The Catch
Nick was keeping me informed as to where Nina was. The gap never got that big this year - at most 18 minutes at the line, before we both went into pit. Because Nick saw her after she had pitted, the time difference he gave me was closer. There were a few laps were it was pretty consistent - we were both riding strong and staying steady. Nick had told me prior to the race to not chase her. Go out hard, get settled as the singletrack started, but ride my own pace for the first few laps. That's what I did,   knowing that the race doesn't start until midnight. We'd marked on the plan when we though the gaps would start shrinking - but that had been based on faster lap times then I was turning. I was getting discouraged that I wasn't starting to narrow the gap as nighttime approached. And then I took my longer break - about 10 minutes to change clothes - allowing the gap to get a little longer. Riding thru the solitary darkness, I was starting to resign myself to a second place finish again. Nina was just too strong, holding the distance, dangling out in front of me.

Those were the thoughts that were echoing in my mind when I rolled into pit on my eight lap. That I was running out of time and wouldn't be able to real her in. I had the mental boost from the change in how her pit was responding to me, but that didn't last long once out on trail. And then - the word from Nick that I had been longing for. I'd just reeled back four minutes on Nina. Four minutes doesn't sound like much, but the narrow gap, it was huge. And a much needed boost in energy. Nick warned me not to chase, to ride my bike and ride smart and sent me back into the wilderness. I wouldn't catch her this lap and if I did, it was too early to try to take the lead. When she passed our pit, Nick said she looked tired, but it could have been as much an act as me riding perkily past her pit. Lap Nine - another four minutes. I was starting to get hopeful each time I started seeing dust on the trail - would that be Nina? 

Lap Ten - I rolled through the finish line and started up the trail in camp. And to my surprise, Nina was standing in her pit, talking with her crew, waiting for them to pull her bike off the stand. None of them saw me ride by. I kept going, pulling into pit and parking my bike. Nick said as I sat down to eat something "Nina hasn't been through yet." I told him what I'd seen and we both got busy getting me ready for the next lap - while keeping one eye on the trail. A few minutes before I left, Nina headed out to the course. Game on. I wanted to ride my own pace, make the catch and follow - hopefully making my move before the downhill on Berma. That was the plan. I caught Nina before mile 3 and followed her until the rock garden. We were both getting tired and she bobbled the entrance. I took the opportunity to run around and take the lead - but didn't attack. If she had more in her legs, I needed to know that. She was back on my wheel about mile five, chatted for a moment and quickly passed. Like a scalded cat, she bolted up the trail away from me. I didn't follow - just rode my pace. I didn't know if the attack was for show or if she really still had that extra gear. I was hoping for the former, but worried about the later. I couldn't risk chasing and blowing myself up. But I knew she was out there, just in front of me, even as the glow of her lights vanished into the trees.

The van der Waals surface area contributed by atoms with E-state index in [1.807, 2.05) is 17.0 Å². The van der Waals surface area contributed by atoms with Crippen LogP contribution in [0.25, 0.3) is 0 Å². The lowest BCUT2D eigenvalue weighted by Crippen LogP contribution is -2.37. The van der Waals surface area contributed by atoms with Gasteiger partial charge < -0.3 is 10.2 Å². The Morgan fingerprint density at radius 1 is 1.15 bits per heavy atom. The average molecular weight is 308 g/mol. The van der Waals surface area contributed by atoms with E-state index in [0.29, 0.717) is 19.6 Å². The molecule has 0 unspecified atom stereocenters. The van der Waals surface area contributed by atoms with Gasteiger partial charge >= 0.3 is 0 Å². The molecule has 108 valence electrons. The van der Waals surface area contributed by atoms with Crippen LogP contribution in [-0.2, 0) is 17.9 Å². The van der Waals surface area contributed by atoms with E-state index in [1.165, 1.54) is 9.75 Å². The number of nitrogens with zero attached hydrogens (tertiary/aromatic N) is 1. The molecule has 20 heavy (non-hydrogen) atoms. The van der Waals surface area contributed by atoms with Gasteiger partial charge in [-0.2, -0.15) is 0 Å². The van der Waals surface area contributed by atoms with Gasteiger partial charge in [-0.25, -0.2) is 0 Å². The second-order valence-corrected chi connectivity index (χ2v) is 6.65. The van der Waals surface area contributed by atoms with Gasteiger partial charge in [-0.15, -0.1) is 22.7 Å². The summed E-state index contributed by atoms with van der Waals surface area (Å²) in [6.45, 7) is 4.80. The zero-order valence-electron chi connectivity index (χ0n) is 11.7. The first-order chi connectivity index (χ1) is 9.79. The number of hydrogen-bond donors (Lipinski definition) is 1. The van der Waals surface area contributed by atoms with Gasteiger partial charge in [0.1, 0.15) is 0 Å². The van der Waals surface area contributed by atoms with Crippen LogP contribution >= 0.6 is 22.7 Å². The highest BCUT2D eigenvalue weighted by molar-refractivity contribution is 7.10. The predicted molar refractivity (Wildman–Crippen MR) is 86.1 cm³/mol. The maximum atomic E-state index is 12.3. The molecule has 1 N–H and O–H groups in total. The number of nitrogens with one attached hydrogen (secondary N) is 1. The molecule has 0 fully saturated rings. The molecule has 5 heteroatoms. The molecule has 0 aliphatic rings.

Just before mile 11, on the screaming down hill before the sharp turn onto the rock slab. I saw pink and white in front of me. It was Nina. I caught her at the top of the steep hill and we talked for a bit. The dust from Saturday was taking its toll on her and she said she was struggling with her vision. And then I was around her - in the lead again. Would it hold this time? I had no choice - I had to attack this time. With Berma coming up quickly, it was perfect timing. I took some chances flying down Berma - scared to look over my shoulder for fear of another resurgence. On the singletrack climb paralleling the road, I pushed as hard as I dared. I had gap - I had to make it stick. Nina is a strong, tough competitor and I was now the hunted.

Into pit starting lap 11. The adrenalin of the catch wearing off - now I needed to hold it. I wanted three more laps - finish out with a solid 13 laps. I had plenty of time before the 24 hour deadline at that point. But everything was starting to hurt. My legs were rightfully tired and the spunk for standing and climbing was long gone. I was in sit and spin and try to keep the momentum going mode. The insides of my thighs were aching from crouching over my saddle in all the rock gardens and through the descents. With nearly 200 miles under my tires, things were adding up. It was getting harder and harder to muscle the bike through the increasingly rocky and choppy course.